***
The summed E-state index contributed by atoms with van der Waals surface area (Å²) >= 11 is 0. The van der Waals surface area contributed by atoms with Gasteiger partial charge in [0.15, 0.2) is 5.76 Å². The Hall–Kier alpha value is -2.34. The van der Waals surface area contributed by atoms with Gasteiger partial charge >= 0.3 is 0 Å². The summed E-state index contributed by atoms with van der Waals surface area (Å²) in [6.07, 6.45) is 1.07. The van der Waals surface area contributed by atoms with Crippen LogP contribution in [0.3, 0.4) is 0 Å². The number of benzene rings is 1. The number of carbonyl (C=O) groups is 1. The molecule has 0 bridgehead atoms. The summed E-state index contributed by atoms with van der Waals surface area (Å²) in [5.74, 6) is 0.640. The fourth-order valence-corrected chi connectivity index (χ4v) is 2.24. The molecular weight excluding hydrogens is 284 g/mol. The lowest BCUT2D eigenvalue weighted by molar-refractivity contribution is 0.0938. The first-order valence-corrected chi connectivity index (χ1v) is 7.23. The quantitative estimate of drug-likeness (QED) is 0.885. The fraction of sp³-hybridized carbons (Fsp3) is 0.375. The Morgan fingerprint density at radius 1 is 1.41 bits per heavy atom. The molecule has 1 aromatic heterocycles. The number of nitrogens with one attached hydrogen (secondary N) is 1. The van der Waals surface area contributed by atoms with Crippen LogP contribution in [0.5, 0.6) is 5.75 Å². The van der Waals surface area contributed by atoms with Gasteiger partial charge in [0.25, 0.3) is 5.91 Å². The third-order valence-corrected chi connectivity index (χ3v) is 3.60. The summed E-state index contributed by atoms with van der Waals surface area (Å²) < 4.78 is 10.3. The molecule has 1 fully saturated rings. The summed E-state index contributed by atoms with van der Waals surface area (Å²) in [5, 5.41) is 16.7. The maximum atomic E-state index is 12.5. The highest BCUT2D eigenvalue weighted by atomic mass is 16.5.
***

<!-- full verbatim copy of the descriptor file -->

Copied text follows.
The summed E-state index contributed by atoms with van der Waals surface area (Å²) >= 11 is 0. The van der Waals surface area contributed by atoms with Gasteiger partial charge in [0.15, 0.2) is 5.76 Å². The Hall–Kier alpha value is -2.34. The van der Waals surface area contributed by atoms with Gasteiger partial charge >= 0.3 is 0 Å². The summed E-state index contributed by atoms with van der Waals surface area (Å²) in [6.07, 6.45) is 1.07. The van der Waals surface area contributed by atoms with Crippen LogP contribution in [0.3, 0.4) is 0 Å². The number of benzene rings is 1. The number of carbonyl (C=O) groups is 1. The molecule has 0 bridgehead atoms. The summed E-state index contributed by atoms with van der Waals surface area (Å²) in [5.74, 6) is 0.640. The fourth-order valence-corrected chi connectivity index (χ4v) is 2.24. The molecular weight excluding hydrogens is 284 g/mol. The lowest BCUT2D eigenvalue weighted by molar-refractivity contribution is 0.0938. The first-order valence-corrected chi connectivity index (χ1v) is 7.23. The quantitative estimate of drug-likeness (QED) is 0.885. The fraction of sp³-hybridized carbons (Fsp3) is 0.375. The Morgan fingerprint density at radius 1 is 1.41 bits per heavy atom. The molecule has 1 aromatic heterocycles. The number of nitrogens with one attached hydrogen (secondary N) is 1. The van der Waals surface area contributed by atoms with Crippen LogP contribution in [0.5, 0.6) is 5.75 Å². The van der Waals surface area contributed by atoms with Gasteiger partial charge in [0.25, 0.3) is 5.91 Å². The third-order valence-corrected chi connectivity index (χ3v) is 3.60. The summed E-state index contributed by atoms with van der Waals surface area (Å²) < 4.78 is 10.3. The molecule has 1 fully saturated rings. The summed E-state index contributed by atoms with van der Waals surface area (Å²) in [5, 5.41) is 16.7. The maximum atomic E-state index is 12.5. The highest BCUT2D eigenvalue weighted by atomic mass is 16.5.